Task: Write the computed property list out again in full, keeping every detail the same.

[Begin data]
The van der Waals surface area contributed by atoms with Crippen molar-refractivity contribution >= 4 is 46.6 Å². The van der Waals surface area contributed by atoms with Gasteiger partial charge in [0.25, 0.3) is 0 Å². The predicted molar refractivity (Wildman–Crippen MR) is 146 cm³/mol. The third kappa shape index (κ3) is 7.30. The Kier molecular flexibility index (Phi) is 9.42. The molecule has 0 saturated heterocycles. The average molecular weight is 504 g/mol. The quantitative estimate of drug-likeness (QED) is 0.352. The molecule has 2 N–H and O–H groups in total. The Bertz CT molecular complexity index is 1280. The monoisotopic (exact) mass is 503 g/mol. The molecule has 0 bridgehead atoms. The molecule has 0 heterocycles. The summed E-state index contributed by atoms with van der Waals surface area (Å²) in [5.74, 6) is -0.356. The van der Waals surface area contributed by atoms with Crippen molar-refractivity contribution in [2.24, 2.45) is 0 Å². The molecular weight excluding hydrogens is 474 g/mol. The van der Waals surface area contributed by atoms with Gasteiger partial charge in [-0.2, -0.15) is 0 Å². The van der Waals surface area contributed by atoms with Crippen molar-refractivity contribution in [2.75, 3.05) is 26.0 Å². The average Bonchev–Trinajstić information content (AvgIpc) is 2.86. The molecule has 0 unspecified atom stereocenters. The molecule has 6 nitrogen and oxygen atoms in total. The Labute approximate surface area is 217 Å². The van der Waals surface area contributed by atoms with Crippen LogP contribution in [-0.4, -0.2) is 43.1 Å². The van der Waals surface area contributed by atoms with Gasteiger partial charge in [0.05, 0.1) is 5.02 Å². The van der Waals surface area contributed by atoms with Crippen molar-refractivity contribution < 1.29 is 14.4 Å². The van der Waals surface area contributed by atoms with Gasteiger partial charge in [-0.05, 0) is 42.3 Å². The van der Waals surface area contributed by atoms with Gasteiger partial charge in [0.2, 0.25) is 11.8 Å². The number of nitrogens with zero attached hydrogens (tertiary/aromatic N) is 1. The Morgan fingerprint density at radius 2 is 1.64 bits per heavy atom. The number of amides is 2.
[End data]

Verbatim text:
The van der Waals surface area contributed by atoms with Crippen molar-refractivity contribution >= 4 is 46.6 Å². The van der Waals surface area contributed by atoms with Gasteiger partial charge in [0.25, 0.3) is 0 Å². The predicted molar refractivity (Wildman–Crippen MR) is 146 cm³/mol. The third kappa shape index (κ3) is 7.30. The Kier molecular flexibility index (Phi) is 9.42. The molecule has 0 saturated heterocycles. The average molecular weight is 504 g/mol. The quantitative estimate of drug-likeness (QED) is 0.352. The molecule has 2 N–H and O–H groups in total. The Bertz CT molecular complexity index is 1280. The monoisotopic (exact) mass is 503 g/mol. The molecule has 0 bridgehead atoms. The molecule has 0 heterocycles. The summed E-state index contributed by atoms with van der Waals surface area (Å²) in [5.74, 6) is -0.356. The van der Waals surface area contributed by atoms with Crippen molar-refractivity contribution in [2.24, 2.45) is 0 Å². The molecular weight excluding hydrogens is 474 g/mol. The van der Waals surface area contributed by atoms with Gasteiger partial charge in [-0.2, -0.15) is 0 Å². The van der Waals surface area contributed by atoms with Crippen molar-refractivity contribution in [2.75, 3.05) is 26.0 Å². The average Bonchev–Trinajstić information content (AvgIpc) is 2.86. The molecule has 0 unspecified atom stereocenters. The molecule has 6 nitrogen and oxygen atoms in total. The Labute approximate surface area is 217 Å². The van der Waals surface area contributed by atoms with Crippen LogP contribution in [-0.4, -0.2) is 43.1 Å². The van der Waals surface area contributed by atoms with Gasteiger partial charge in [0.05, 0.1) is 5.02 Å². The van der Waals surface area contributed by atoms with Crippen molar-refractivity contribution < 1.29 is 14.4 Å². The van der Waals surface area contributed by atoms with Gasteiger partial charge in [-0.05, 0) is 42.3 Å². The van der Waals surface area contributed by atoms with Gasteiger partial charge in [0.2, 0.25) is 11.8 Å². The number of nitrogens with zero attached hydrogens (tertiary/aromatic N) is 1. The Morgan fingerprint density at radius 2 is 1.64 bits per heavy atom. The number of amides is 2.